Panorama of the week: Hatred of the Turkish occupation pumps up among the Syrians; Israeli plan regarding Gaza
The Syrian regions occupied by Turkey are witnessing growing cases of discontent and hatred for the occupation in the hearts of the population, and this was demonstrated by the attacks on its bases, while developments indicate that Israel is continuing to implement its plans in Gaza, while Turkey seeks to win over Iraqi Shiite leaders to expand its influence in Iraq.
Arab newspapers published during the past week touched on the situation in the Syrian regions occupied by Turkey, in addition to developments in Gaza, in addition to Turkish movements in Iraq and the situation in Sudan.
Growing discontent and hatred for the Turkish occupation among the population
Starting with the Syrian issue, and in this context, the Syrian newspaper Al-Watan saw that the number of military attacks by unknown gunmen against military bases and illegal observation points belonging to the Turkish occupation has increased recently, against the backdrop of growing feelings of hatred and discontent in the hearts of local residents who reject the Turkish military presence. The newspaper indicated that these attacks prompted the occupation to take precautionary measures and intensify the monitoring and protection of its military points and bases by mercenary groups for fear of repeated attacks.
A possible scenario for Gaza
Regarding the situation in Gaza, Al-Sharq Al-Awsat newspaper indicated that there is a scenario that is the most likely for developments, which is “the separation of the Strip into the south and the north completely, with the displacement of most of the population to the south, where safe havens have been prepared, as well as field hospitals, on land as well as at sea, and the completion of the process of encircling Gaza city, working to destroy all of the infrastructure of the Hamas movement, including tunnels, leaders, etc., seeking to completely encircle Khan Yunis, and proposing negotiation, similar to what happened in Beirut in 1982, with the complete difference between the two cases.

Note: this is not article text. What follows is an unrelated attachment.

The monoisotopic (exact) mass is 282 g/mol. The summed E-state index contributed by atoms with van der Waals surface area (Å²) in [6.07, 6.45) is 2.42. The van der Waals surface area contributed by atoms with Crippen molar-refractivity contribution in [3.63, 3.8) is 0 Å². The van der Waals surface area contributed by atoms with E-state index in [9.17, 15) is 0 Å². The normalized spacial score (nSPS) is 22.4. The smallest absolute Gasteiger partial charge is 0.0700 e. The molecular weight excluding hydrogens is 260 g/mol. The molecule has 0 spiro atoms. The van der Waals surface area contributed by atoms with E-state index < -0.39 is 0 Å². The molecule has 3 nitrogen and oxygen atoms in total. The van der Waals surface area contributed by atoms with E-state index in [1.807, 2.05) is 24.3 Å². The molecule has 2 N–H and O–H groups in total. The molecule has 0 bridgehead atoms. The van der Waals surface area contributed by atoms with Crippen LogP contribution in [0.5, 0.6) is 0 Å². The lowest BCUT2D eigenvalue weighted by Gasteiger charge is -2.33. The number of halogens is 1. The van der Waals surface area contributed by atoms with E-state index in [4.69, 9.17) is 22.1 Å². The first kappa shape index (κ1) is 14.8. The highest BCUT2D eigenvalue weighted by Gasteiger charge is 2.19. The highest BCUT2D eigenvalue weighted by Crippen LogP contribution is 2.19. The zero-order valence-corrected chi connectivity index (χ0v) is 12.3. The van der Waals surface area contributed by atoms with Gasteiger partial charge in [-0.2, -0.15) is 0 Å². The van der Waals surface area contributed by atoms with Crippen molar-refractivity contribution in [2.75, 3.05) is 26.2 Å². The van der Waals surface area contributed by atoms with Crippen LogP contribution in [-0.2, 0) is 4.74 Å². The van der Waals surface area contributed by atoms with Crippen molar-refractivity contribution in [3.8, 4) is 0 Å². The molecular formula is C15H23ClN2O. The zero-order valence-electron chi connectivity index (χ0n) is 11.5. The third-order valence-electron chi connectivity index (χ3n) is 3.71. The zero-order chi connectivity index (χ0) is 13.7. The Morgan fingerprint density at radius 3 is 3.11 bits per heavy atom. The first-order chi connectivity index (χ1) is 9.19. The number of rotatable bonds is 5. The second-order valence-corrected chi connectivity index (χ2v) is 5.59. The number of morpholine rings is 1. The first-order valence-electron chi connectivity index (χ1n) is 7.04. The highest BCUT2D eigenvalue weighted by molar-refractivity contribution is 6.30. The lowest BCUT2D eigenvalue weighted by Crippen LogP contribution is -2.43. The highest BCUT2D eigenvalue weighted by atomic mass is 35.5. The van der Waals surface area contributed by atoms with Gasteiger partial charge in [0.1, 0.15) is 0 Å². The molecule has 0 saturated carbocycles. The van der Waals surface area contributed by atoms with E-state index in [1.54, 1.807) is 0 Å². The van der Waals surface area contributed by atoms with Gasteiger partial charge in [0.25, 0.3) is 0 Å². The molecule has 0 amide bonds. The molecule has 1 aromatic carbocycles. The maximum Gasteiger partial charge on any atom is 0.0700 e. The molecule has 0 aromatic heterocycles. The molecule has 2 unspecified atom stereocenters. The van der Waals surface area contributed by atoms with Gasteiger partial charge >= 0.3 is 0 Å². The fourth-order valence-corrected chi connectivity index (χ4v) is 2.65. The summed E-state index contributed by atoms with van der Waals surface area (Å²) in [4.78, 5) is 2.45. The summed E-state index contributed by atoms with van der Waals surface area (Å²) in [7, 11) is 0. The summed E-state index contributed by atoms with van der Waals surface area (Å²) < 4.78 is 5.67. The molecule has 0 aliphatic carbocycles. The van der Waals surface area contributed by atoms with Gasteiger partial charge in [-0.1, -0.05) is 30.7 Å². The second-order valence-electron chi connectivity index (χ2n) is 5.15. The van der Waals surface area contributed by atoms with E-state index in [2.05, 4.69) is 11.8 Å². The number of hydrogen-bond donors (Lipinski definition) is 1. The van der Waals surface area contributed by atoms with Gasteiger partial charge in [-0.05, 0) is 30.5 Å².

Turkey is courting Iraqi Shiite leaders whose standing with Iran has declined
Regarding the Turkish movements in Iraq, Al-Arab newspaper indicated that Turkey’s efforts to expand its influence inside Iraq are witnessing an important shift towards building a wide network of relations with Shiite leaders traditionally affiliated with the camp loyal to Iran, after the Turkish leadership realized the futility of relying on Sunni leaders who only secondary play roles and limited in formulating and implementing Iraqi policies.
According to the newspaper, Ankara benefits from the cooling of the relationship between Tehran and a number of its followers in Iraq and the decline in their value to it for several reasons, including their displacement from the roles assigned to them and their entry into conflicts against other Shiite parties, in addition to the decline in their popularity in the Iraqi street, which means a decline in their ability to lead and control it.
Military escalation in Khartoum after faltering Jeddah negotiations
Regarding the Sudanese issue, Independent Arabia indicated that the faltering negotiations between the Sudanese army and the Rapid Support Forces in the Jeddah platform, sponsored by Saudi-American mediation, reflected in the ongoing military operations between the two parties in the capital, Khartoum, in a more violent manner, especially by the army, which launched air strikes. And continuous artillery on the positions of the "Rapid Support" forces in the cities of Khartoum, Omdurman and Bahri.